Baseball's Blake Read Getting the Most Out of His Cal Experience

May 10, 2004

BERKELEY, CA - With the various activities in his life, senior right-hander Blake Read is one student-athlete who is definitely getting the most out of his experience at the University of California. From playing baseball, to teaching classes, to studying English, Read is taking advantage of what Cal has to offer. As the Golden Bears baseball team (24-27) prepares to take on San Diego State Tuesday and the University of San Diego Wednesday in San Diego, he is especially looking forward to the trip near his hometown of Encinitas.

'It will be nice,' said Read, who was a standout pitcher La Costa Canyon High School. 'People have always asked me when Cal was going to be coming to San Diego, and now to be able to play two of my final five games there is great. San Diego is where I developed my baseball skills that enabled me to play at Cal. I can finally play in front of my friends and family on my home turf, and share with them the college baseball experience that's been a defining aspect of my college life in Berkeley.'

Read wasn't sure he was going to have a college baseball career at all, as he was planning to attend Cal strictly as a student after not receiving any recruiting interest from either San Diego State or University of San Diego. However, he decided to contact the Bears' baseball office in the summer of 2000 to let them know he was coming to school and was interested in trying out. Cal head coach David Esquer and pitching coach Dan Hubbs knew about Read's 10-2 record and 2.60 ERA as a high school senior and gave him a spot on the fall roster with a chance to make the team.

'I thought everyday at practice might be my last day,' said Read. 'Then that spring (2001), I was the first reliever to come out of the bullpen in the first game of the season (a 7-3 win at Santa Clara). It was the culmination of all my hard work. I think I have had a pretty decent career for a walk-on.'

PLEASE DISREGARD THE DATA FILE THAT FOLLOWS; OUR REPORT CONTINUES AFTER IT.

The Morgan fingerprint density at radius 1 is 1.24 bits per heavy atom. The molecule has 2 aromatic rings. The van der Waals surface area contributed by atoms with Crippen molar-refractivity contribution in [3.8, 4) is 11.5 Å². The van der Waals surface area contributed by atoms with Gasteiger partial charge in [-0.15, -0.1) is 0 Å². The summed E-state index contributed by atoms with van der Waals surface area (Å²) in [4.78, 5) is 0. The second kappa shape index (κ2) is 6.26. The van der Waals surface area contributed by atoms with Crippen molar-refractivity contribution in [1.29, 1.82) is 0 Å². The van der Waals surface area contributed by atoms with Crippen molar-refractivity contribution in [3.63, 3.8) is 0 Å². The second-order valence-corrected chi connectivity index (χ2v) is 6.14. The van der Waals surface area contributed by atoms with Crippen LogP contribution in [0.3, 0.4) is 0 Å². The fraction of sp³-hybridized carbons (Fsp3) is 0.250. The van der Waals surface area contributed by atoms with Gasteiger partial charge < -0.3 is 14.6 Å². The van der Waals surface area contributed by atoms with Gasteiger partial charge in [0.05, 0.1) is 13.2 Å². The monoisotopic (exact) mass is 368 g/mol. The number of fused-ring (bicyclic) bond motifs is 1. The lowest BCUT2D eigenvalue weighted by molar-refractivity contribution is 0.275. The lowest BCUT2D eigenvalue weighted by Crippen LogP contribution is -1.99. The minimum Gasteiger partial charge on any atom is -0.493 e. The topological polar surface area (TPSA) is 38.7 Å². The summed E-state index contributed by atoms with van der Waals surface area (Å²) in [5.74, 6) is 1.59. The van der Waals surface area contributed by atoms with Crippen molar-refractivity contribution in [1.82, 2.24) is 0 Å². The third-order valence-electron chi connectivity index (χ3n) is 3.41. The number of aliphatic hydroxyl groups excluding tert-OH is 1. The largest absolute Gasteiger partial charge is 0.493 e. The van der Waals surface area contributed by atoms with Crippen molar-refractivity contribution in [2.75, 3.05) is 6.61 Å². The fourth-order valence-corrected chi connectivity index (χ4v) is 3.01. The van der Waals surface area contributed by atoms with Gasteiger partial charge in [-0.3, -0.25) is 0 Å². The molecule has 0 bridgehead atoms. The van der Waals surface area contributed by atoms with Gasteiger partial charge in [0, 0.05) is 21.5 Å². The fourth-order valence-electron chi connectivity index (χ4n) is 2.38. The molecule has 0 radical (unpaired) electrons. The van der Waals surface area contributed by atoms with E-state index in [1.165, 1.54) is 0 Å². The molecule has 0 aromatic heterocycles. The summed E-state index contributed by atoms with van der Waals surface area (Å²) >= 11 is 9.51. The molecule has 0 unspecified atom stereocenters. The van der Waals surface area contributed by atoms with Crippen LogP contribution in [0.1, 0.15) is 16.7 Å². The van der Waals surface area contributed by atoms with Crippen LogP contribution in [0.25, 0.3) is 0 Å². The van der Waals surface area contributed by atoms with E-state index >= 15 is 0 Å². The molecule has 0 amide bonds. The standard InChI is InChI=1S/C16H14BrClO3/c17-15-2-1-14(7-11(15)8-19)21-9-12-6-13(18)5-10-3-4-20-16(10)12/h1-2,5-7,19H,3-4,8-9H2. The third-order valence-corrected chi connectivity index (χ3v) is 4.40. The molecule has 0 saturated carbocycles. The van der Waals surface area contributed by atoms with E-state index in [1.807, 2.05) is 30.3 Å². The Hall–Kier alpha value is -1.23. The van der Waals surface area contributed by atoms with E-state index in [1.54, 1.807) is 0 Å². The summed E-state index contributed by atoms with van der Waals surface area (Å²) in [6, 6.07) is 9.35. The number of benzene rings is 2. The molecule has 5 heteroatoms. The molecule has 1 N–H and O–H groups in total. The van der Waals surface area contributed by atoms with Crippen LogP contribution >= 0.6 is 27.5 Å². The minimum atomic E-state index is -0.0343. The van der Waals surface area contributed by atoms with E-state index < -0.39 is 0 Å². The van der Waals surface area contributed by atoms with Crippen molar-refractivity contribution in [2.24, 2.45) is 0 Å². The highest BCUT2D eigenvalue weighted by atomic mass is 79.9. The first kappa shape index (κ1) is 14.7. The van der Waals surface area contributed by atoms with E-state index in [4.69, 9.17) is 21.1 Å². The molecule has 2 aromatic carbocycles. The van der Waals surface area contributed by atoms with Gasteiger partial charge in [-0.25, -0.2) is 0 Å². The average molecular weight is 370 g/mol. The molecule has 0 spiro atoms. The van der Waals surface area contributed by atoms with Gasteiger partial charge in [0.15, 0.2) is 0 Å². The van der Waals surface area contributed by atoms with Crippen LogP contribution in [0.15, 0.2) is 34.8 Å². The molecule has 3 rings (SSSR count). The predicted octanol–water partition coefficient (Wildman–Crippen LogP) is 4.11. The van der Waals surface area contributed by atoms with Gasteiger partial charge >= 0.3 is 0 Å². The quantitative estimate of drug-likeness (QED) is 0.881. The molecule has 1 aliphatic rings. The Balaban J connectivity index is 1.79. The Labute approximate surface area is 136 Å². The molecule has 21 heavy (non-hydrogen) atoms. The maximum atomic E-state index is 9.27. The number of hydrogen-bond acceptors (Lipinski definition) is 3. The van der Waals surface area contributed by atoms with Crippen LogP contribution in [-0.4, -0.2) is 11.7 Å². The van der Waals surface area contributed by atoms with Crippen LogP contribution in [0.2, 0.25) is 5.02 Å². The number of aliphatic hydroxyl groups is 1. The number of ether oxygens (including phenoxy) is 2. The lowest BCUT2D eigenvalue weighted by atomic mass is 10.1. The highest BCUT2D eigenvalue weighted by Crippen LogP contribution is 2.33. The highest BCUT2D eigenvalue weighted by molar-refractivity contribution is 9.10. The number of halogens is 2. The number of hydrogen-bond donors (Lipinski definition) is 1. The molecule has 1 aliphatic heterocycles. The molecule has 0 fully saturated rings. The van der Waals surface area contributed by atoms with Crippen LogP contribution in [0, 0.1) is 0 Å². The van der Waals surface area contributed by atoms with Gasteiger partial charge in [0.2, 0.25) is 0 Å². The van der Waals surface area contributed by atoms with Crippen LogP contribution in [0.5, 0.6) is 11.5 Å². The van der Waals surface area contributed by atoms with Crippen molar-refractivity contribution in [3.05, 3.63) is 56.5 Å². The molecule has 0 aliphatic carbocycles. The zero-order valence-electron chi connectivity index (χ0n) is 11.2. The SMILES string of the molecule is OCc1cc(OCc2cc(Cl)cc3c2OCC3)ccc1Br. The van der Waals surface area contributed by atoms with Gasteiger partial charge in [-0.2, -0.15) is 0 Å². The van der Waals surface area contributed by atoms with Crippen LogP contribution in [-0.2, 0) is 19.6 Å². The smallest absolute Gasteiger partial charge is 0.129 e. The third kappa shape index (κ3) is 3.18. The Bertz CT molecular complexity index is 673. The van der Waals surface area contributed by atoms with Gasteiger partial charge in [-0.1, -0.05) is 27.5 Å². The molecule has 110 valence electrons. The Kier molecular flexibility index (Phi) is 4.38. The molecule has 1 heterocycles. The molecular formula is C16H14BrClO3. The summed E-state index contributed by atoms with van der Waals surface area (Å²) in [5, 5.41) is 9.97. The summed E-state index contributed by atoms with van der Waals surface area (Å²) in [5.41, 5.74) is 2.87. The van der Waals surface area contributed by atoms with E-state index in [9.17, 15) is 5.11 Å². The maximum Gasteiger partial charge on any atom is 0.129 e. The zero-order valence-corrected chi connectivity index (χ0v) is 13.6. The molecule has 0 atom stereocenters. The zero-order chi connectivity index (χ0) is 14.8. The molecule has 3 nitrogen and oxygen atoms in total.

Indeed, Read had done just fine for himself as a Cal baseball player. In a key series at UCLA in 2001, he pitched in the Saturday contest against the Bruins, helping the Bears to a sweep, which guaranteed Cal in a spot in the NCAA Regional in Baton Rouge, La. It was also especially sweet for Read as both his parents, Mark and Richelle, had attended UCLA, and he had picked Berkeley over Westwood as his college of choice.

'That win over UCLA my freshman year affirmed my decision to come to Cal,' said Read. 'I was the only true walk-on on the team to make the trip to Baton Rouge, and this was after thinking in high school that I was probably done playing baseball.'

Read had a tough sophomore season in which, as he says 'everything went wrong.' Now as a steady senior, he is probably having his best year, owning a 2-0 record with a 4.09 ERA and 16 strikeouts in 22.0 innings.

Aside from baseball, there are other compelling aspects of Read's college life. An outstanding student, he has a 3.5 GPA as an English major, and last season was a member of the Pac-10 All-Academic first team. Not only is Read a strong student, he teaches a unique De-Cal (Democratic Education at Cal) class on the Bah�'' Faith, whose central theme is that humanity is one single race and the day has come for its unification in one global society.

'I see this class as a bridge between the two worlds of my life, baseball and my faith,' said Read, who has taught the class the last three semesters and currently has six baseball players among his students. 'It gives me a chance to introduce to others something that is important to me. The class addresses the modern world's social problems, and how the religion's teachings are conducive to helping the world's problems through the belief in the oneness of humanity.'

Read's teaching foray has sparked his interest in teaching as a career, but he is also interested in some day writing a book. He is currently working on a 25-page paper on James Joyce's Ulysses for his final senior project, and following graduation this spring, is planning to travel next year to live with his sister, Katharine, who is a U.S. diplomat in Poland.'Being involved in the De-Cal class has peaked my interest in teaching,' said Read. 'There is definitely a value teaching gives the teacher, as well as the students. Studying the book Ulysses has also inspired me to write. Maybe someday I will write about growing up and playing baseball in my hometown.'

And returning to his hometown of San Diego is where Blake Read is going to be this week. Having had the opportunity to play baseball, teach and study English has shown that he has indeed received, and taken advantage of, a well-rounded education at the University of California.

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